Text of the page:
As the Brexit vote redraws a border previously erased by the hand of unity through diversity, a range of further divisions becomes increasingly clear.
As many of you will know, the majority of younger voters opted to stay in the European Union, while, overall, older generations voted to leave. This generational divide is regrettable in the best of times, but all the more when the older generation – who are also in charge in Westminster – make such an important decision affecting the future of their children and grandchildren.
The rest of Europe must do everything possible to avoid a similar discrepancy in ideals between generations, even if it means facing some hard truths about the EU as we know it; or skeptics in the Netherlands and France may pull the rug out from under their own feet, too.
A second divide is one that has been present for a long time: The divide between Scotland (and to a lesser extent Northern Ireland) and the rest of the UK.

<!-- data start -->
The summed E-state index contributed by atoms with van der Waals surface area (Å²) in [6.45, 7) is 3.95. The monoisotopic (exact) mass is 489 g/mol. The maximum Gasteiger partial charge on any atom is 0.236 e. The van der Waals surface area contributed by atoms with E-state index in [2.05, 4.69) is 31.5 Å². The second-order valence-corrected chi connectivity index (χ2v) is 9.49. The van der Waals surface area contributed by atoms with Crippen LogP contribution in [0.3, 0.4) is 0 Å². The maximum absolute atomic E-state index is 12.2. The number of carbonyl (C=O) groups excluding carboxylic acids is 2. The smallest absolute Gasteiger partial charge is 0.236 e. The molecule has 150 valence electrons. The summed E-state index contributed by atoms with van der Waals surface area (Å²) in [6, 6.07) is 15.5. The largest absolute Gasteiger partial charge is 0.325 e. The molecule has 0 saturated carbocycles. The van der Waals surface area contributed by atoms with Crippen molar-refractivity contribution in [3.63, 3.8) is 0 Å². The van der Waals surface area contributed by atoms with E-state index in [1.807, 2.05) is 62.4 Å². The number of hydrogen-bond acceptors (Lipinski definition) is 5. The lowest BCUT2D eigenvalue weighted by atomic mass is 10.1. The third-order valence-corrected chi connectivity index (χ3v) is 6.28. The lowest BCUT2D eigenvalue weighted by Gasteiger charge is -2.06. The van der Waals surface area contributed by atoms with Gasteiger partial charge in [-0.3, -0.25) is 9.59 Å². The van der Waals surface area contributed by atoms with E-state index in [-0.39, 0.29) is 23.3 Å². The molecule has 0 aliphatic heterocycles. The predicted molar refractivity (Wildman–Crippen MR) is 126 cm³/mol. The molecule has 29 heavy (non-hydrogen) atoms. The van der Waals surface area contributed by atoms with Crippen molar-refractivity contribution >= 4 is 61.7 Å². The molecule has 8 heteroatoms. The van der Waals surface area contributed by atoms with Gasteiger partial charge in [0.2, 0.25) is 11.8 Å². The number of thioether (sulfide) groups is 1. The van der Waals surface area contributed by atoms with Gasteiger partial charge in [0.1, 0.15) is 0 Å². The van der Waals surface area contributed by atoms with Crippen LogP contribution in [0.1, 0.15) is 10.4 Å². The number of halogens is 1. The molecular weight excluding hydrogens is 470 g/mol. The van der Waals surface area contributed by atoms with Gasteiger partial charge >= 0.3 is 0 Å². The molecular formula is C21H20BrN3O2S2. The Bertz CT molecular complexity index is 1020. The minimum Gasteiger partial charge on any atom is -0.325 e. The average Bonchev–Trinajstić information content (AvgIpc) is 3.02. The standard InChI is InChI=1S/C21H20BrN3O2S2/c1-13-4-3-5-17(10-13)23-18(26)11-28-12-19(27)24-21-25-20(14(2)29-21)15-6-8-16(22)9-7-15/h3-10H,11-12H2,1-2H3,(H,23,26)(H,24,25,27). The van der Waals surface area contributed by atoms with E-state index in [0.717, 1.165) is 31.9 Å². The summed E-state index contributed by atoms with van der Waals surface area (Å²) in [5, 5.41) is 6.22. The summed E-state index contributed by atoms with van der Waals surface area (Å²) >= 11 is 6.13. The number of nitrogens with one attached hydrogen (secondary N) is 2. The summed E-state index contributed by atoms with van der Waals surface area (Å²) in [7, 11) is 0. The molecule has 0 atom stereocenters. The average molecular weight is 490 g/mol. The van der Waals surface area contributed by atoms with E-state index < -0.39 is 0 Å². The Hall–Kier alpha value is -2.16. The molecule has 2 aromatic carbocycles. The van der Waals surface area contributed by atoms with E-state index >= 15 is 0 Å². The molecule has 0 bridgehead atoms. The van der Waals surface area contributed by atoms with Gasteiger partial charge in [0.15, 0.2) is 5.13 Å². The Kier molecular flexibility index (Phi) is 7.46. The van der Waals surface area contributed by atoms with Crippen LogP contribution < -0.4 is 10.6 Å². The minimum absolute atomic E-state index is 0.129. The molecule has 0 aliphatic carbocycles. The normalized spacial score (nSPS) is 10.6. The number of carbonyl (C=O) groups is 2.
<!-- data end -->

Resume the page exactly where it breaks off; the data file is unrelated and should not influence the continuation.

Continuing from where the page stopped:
One of the main reasons why many on-the-fence-voters decided to vote to stay in the UK in the 2014 Scottish independence referendum was because of Westminster threats of uncertainty with regard to Scotland’s EU membership. The polls now show that while the UK would drag Scotland out of the EU, Scots voted overwhelmingly in favor of staying in.
This will, without any doubt, bring about a new referendum on independence in which I do not doubt Scotland will choose to go at it alone. Together with the rest of the EU, at least if the EU manages to extend a welcoming hand to the people of Scotland – something it has not been able to do in its current form.
In short, from these divisions exacerbated by the Brexit referendum, one thing becomes clear as day: We need to take a hard look at ourselves and get in touch with every generation and nation of the EU in order to reform this beautiful monster into the best Union it can be.
By Erik Vanderheyden
Erik Vanderheyden is a doctoral candidate at the University of Leipzig. He’s originally from Leuven, Belgium.